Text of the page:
World Directory of Minorities and Indigenous Peoples - Albania : Roma
|Publisher||Minority Rights Group International|
|Cite as||Minority Rights Group International, World Directory of Minorities and Indigenous Peoples - Albania : Roma, 2008, available at: http://www.refworld.org/docid/49749d6449.html [accessed 20 September 2014]|
|Disclaimer||This is not a UNHCR publication. UNHCR is not responsible for, nor does it necessarily endorse, its content. Any views expressed are solely those of the author or publisher and do not necessarily reflect those of UNHCR, the United Nations or its Member States.|
The Roma communities are among the most politically, economically and socially neglected groups in the country. In addition to widespread societal discrimination, these groups generally suffered from high illiteracy, particularly among children; poor health conditions; lack of education; and marked economic disadvantages. The government has not implemented its national strategy for the improvement of living conditions of the Roma minority. There are no official figures for the size of the community, but estimates range from 80,000 to 150,000.
According to some historical accounts, the Roma arrived in Albania around the fifteenth century – coming originally from India. During the Ottoman era, many Roma converted to Islam. With the establishment of an Albanian independent republic in 1912, Roma received better treatment than the Egyptians – but still faced discrimination and deeper poverty than the rest of the population.
During the Second World War, Albania was under Italian rule. This meant that, unlike countries under German occupation, the Albanian Roma were not deported to death camps. Under the Stalinist regime of Enver Hoxha, cultural differences were suppressed and religious practices banned. Roma employment was guaranteed. However, even under this policy of homogenization, the Roma were not treated equally and faced deep prejudice.
According to a 2003 World Bank report, the end of communism in Albania marked the beginning of the Roma's steep decline into extreme poverty. Low skills, the collapse of state-run industries and agricultural enterprises impacted harshly on Roma and Egyptians. They have fewer opportunities for formal employment, and this has had consequences for health care and education, as families struggle to make ends meet. A survey of Albanian households in 2000 found that only 25 per cent of Roma had enough money to buy medicine.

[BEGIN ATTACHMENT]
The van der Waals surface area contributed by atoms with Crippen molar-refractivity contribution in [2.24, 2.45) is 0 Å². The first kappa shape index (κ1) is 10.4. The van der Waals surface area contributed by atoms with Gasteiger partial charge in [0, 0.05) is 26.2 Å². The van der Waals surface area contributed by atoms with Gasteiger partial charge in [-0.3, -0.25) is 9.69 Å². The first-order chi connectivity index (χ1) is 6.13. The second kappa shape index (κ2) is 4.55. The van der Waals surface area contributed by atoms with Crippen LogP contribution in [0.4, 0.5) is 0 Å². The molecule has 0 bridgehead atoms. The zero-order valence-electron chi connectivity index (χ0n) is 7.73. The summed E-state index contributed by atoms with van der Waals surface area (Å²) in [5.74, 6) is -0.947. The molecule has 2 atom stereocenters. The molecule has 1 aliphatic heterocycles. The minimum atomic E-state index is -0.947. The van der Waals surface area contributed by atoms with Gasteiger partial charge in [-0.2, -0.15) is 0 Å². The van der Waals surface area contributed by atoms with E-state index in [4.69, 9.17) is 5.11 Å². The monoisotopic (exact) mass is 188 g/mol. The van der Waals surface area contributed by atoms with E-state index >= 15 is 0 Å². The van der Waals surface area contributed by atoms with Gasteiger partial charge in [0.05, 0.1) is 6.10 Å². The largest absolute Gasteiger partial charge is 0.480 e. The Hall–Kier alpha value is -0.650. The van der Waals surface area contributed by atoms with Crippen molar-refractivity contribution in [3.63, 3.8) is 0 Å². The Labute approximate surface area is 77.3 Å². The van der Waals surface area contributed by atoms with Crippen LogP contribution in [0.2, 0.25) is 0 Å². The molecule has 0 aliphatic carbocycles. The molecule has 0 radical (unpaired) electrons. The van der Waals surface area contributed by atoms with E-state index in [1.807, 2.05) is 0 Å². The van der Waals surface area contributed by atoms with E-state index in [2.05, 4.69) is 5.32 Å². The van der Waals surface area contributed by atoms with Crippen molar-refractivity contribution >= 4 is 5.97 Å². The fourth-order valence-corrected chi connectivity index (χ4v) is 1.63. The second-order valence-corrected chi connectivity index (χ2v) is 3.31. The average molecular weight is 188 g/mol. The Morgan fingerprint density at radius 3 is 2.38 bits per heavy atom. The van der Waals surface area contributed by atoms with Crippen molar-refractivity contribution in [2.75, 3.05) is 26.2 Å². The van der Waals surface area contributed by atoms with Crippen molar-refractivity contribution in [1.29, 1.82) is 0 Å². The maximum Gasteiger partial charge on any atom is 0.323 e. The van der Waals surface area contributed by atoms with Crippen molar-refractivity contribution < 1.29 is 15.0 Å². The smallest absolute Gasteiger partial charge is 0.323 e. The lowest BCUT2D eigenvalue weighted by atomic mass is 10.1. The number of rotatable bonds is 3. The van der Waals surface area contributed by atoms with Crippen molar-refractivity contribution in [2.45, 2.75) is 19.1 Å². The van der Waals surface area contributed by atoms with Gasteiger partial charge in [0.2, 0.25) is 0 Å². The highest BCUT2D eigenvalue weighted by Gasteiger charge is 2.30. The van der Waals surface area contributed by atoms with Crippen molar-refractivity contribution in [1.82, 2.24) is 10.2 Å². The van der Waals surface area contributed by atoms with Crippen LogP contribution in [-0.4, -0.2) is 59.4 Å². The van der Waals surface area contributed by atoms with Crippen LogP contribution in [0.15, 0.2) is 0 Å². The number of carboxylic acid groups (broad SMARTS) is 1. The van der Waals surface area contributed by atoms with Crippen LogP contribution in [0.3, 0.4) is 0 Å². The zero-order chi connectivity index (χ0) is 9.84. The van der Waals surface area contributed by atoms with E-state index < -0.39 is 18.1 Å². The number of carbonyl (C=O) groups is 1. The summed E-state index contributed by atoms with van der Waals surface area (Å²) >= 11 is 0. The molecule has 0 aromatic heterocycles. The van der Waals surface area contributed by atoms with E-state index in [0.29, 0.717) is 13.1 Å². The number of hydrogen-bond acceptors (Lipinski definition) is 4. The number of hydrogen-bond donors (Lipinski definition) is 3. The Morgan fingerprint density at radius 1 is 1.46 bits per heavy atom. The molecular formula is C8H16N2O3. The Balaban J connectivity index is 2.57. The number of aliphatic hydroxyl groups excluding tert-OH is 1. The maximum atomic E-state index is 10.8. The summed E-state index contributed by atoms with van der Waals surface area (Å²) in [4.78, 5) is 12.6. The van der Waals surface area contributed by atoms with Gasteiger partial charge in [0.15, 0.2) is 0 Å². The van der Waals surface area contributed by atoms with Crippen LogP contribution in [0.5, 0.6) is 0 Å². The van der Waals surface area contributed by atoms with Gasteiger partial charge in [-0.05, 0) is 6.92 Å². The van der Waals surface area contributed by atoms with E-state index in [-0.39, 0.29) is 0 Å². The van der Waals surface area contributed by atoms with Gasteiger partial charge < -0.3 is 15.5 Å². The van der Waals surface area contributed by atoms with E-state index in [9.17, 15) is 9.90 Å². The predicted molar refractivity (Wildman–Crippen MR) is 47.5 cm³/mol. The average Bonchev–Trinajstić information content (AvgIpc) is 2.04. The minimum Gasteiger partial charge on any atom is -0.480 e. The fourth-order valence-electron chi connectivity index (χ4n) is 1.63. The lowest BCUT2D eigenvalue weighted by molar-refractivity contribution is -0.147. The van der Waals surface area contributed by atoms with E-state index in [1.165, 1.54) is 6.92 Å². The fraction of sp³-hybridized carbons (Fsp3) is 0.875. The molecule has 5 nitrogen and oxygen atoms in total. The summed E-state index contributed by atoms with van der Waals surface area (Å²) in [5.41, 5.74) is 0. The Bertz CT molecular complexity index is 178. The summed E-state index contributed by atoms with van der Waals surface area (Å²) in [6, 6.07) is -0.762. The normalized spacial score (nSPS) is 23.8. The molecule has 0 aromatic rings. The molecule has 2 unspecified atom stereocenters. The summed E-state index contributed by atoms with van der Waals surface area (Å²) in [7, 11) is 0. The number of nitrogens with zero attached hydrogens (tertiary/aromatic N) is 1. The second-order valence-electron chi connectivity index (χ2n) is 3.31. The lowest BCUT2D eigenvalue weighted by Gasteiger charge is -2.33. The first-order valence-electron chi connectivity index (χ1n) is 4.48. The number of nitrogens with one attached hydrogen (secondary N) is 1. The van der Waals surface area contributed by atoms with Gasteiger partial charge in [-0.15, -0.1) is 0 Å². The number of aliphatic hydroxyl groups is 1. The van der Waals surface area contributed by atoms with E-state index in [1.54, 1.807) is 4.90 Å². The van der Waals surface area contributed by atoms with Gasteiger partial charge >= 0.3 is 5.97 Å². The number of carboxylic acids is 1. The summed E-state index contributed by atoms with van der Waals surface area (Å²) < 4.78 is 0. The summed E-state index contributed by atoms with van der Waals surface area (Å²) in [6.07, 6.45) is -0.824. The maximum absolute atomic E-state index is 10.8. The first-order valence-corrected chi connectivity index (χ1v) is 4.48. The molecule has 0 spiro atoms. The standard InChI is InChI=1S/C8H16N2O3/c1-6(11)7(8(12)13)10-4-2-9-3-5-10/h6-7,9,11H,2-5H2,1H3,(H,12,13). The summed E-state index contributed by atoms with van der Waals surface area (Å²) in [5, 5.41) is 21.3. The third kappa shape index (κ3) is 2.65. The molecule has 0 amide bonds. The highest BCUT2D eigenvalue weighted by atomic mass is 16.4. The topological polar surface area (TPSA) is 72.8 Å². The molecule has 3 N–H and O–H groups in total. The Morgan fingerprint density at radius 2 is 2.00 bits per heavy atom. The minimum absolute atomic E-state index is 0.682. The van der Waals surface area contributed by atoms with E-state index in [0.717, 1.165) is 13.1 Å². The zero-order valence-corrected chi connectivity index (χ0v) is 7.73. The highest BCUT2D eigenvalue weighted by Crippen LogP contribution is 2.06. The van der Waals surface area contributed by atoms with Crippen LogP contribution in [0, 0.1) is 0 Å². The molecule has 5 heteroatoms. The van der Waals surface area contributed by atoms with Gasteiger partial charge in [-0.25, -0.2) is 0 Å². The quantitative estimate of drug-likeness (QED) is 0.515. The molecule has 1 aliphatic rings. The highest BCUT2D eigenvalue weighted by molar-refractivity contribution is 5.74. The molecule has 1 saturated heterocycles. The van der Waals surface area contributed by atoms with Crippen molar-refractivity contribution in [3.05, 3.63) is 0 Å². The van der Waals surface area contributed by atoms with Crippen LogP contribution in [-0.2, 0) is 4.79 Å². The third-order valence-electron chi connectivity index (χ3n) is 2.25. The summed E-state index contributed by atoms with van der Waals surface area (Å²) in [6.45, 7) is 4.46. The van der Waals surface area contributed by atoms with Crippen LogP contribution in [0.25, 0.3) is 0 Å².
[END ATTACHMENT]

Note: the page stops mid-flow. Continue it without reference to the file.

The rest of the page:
The Albanian government has signed up to the Decade of Roma Improvement – a World Bank-sponsored initiative which is set to run from 2005 to 2015. It has four priority areas: education, employment, health and housing, and two cross-cutting areas, gender and non-discrimination. At the national level, the Albanian government also adopted a national action plan for Roma in 2003. Among its aims are: the mitigation of poverty, the promotion of Roma involvement in public life, and support for the preservation of Roma identity.
To date, however, the record has not been encouraging. The European Commission in November 2006 noted that the disparity between the social and economic situation of Roma and that of the rest of the Albanian population was increasing, with 78 per cent of the Roma living in poverty and 39 per cent in extreme poverty. The situation of the Roma community in Tirana notably worsened in 2006 with some 40,000 Roma in need of social and economic support by November 2006. Only 12 per cent of the Roma are enrolled in secondary school, compared to a national average of 81 per cent. Social factors and the mobility of certain groups make lack of access to education and health services, especially vaccination, a particular problem. Weak or non-existent birth registration of Roma children in Albania, as well as lack of personal documents, makes them particularly vulnerable to human trafficking
Migration, usually to neighbouring Greece and Italy, has become a crucial source of income for many Roma families' survival. However, illegal migration has also facilitated human trafficking, and Roma women and children are among those most affected. International organizations are concerned about the rates of child trafficking from Albania, noting that a disproportionate number come from Roma and Egyptian communities. Albanian Roma who migrated to Greece in the hope of finding jobs and better lives say their living conditions were better in Albania. The income Roma earn as casual workers is insufficient, especially in the more expensive Greece. Roma women are rarely able to obtain work.
Set against this fairly bleak picture, there has been greater mobilization of Roma communities through the work of NGOs. Community-based projects to improve access to, among other things, better sanitation and schools have had some successes. However, discrimination is still widespread. In January 2005, the Tirana municipality demolished the homes of 18 Roma families comprising 150 persons, reportedly without warning, leaving them homeless in the middle of winter. The municipality demolished the homes, located in a settlement close to the Lana river, because they blocked its territory regulation plan and were illegal. A similar case resulted in the eviction of 51 Roma families in June 2004.